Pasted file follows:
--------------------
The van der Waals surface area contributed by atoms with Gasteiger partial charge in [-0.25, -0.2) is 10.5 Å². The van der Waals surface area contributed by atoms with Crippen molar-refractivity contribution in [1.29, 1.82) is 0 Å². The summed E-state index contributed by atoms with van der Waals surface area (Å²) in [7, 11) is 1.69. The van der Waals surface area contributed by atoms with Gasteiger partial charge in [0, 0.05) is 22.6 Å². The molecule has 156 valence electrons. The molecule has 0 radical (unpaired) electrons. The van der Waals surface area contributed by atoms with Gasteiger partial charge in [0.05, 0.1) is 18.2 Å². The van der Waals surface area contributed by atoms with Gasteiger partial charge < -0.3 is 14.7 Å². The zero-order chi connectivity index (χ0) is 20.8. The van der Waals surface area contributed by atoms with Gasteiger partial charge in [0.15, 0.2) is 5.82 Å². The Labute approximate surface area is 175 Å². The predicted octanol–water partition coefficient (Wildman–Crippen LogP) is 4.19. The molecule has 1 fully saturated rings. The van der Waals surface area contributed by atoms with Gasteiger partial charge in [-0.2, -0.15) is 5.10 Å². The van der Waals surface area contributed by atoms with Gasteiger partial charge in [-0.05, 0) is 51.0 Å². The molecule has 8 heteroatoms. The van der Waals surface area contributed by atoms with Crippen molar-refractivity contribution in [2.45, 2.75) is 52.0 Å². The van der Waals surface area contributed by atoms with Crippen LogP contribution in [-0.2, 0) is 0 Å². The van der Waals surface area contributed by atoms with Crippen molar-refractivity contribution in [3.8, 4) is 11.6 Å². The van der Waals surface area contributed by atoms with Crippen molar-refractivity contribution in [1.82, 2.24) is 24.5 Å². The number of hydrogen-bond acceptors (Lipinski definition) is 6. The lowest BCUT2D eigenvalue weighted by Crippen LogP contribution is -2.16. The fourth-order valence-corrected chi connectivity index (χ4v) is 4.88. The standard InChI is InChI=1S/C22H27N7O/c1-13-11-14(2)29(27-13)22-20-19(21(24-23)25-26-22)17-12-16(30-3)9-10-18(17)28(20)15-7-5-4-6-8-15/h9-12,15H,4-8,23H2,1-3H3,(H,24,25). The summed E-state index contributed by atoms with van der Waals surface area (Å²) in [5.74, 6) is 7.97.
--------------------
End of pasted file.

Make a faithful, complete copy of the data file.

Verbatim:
The van der Waals surface area contributed by atoms with Gasteiger partial charge in [-0.25, -0.2) is 10.5 Å². The van der Waals surface area contributed by atoms with Crippen molar-refractivity contribution in [1.29, 1.82) is 0 Å². The summed E-state index contributed by atoms with van der Waals surface area (Å²) in [7, 11) is 1.69. The van der Waals surface area contributed by atoms with Gasteiger partial charge in [0, 0.05) is 22.6 Å². The molecule has 156 valence electrons. The molecule has 0 radical (unpaired) electrons. The van der Waals surface area contributed by atoms with Gasteiger partial charge in [0.05, 0.1) is 18.2 Å². The van der Waals surface area contributed by atoms with Gasteiger partial charge < -0.3 is 14.7 Å². The zero-order chi connectivity index (χ0) is 20.8. The van der Waals surface area contributed by atoms with Gasteiger partial charge in [0.15, 0.2) is 5.82 Å². The Labute approximate surface area is 175 Å². The predicted octanol–water partition coefficient (Wildman–Crippen LogP) is 4.19. The molecule has 1 fully saturated rings. The van der Waals surface area contributed by atoms with Gasteiger partial charge in [-0.2, -0.15) is 5.10 Å². The van der Waals surface area contributed by atoms with Gasteiger partial charge in [-0.05, 0) is 51.0 Å². The molecule has 8 heteroatoms. The van der Waals surface area contributed by atoms with Crippen molar-refractivity contribution in [2.45, 2.75) is 52.0 Å². The van der Waals surface area contributed by atoms with Crippen LogP contribution in [-0.2, 0) is 0 Å². The van der Waals surface area contributed by atoms with Crippen molar-refractivity contribution in [3.8, 4) is 11.6 Å². The van der Waals surface area contributed by atoms with Crippen molar-refractivity contribution in [1.82, 2.24) is 24.5 Å². The number of hydrogen-bond acceptors (Lipinski definition) is 6. The lowest BCUT2D eigenvalue weighted by Crippen LogP contribution is -2.16. The fourth-order valence-corrected chi connectivity index (χ4v) is 4.88. The standard InChI is InChI=1S/C22H27N7O/c1-13-11-14(2)29(27-13)22-20-19(21(24-23)25-26-22)17-12-16(30-3)9-10-18(17)28(20)15-7-5-4-6-8-15/h9-12,15H,4-8,23H2,1-3H3,(H,24,25). The summed E-state index contributed by atoms with van der Waals surface area (Å²) in [5.74, 6) is 7.97.